An unusually high number of hospitalisations have been recorded at Holbæk Hospital due to imbalances in hydration levels caused by drinking too much water.
Doctors at the hospital have treated up to 15-20 patients who drank too much water this summer, compared to the expected one or two people that normally present with the problem during a summer season, local media Nordvestnyt reports.
“It is usually older people who are doing exactly what we have preached for all these years – drinking lots of water,” consultant doctor Henrik Ancher Sørensen at the hospital told Ritzau.
“We have probably not been precise enough by not saying it is important to take in salts and minerals as well as water to replace what we lose in sweat,” Sørensen said.
A drop in salt and mineral levels can result in confusion and giddiness and even lead to unconsciousness and cramps, the doctor said.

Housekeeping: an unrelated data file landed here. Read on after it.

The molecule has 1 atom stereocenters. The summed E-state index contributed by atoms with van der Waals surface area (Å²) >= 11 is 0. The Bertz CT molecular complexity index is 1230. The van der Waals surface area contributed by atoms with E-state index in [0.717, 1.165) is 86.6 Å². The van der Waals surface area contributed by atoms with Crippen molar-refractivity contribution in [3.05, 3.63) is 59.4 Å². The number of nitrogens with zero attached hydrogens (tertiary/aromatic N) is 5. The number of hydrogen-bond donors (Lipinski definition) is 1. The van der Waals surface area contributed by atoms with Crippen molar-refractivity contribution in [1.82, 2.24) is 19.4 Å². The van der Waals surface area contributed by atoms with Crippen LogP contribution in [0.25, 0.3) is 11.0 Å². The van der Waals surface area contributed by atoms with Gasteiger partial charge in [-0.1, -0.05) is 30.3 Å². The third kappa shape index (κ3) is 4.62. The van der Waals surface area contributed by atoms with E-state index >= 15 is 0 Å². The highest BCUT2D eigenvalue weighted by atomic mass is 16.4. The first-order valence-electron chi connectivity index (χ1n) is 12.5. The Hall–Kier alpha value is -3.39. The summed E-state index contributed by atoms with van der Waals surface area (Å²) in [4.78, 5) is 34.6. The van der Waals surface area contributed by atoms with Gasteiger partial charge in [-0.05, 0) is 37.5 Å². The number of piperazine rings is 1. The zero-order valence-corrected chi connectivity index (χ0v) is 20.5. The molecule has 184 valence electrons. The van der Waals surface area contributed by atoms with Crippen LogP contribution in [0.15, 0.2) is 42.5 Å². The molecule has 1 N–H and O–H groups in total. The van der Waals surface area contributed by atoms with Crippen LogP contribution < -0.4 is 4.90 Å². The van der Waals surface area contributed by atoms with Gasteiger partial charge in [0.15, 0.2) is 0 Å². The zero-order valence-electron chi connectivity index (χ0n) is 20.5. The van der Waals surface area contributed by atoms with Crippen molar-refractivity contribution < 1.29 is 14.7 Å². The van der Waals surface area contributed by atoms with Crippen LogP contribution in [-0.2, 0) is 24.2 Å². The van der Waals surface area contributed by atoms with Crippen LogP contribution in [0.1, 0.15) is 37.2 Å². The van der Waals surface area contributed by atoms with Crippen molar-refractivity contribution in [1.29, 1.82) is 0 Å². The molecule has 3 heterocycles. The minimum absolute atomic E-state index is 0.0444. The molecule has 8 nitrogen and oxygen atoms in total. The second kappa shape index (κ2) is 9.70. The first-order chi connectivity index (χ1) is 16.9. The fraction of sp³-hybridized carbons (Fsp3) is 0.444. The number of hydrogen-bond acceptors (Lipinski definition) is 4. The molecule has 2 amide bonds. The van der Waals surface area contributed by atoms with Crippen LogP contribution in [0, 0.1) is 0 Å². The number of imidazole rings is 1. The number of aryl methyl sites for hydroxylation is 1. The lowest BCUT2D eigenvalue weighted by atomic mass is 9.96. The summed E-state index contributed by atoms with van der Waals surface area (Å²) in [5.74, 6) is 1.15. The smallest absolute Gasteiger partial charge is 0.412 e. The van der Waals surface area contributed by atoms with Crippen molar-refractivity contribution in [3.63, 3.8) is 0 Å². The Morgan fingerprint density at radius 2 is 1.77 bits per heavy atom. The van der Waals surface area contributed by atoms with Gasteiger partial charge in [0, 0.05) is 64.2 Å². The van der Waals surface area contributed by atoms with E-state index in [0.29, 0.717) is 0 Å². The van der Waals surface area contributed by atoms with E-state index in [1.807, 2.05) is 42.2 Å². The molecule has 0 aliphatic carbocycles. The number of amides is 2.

“You must drink a lot – in the region of 2.5 litres. That should ideally be a combination of different types of fluid,” he said.
Extremely thinned blood caused by excessive drinking of water can be life-threatening in extreme cases, but Sørensen said he had not seen any such cases this year.
“We have patients that have become very ill because of it. Some so bad that they were admitted to intensive care,” he said.
The consultant said he had spoken to colleagues at Odense University Hospital and the South West Jutland (Sydvestjysk) Hospital in Esbjerg, who reported a similar trend of hospitalisations related to an excess in, or the wrong composition of fluids being drunk by patients.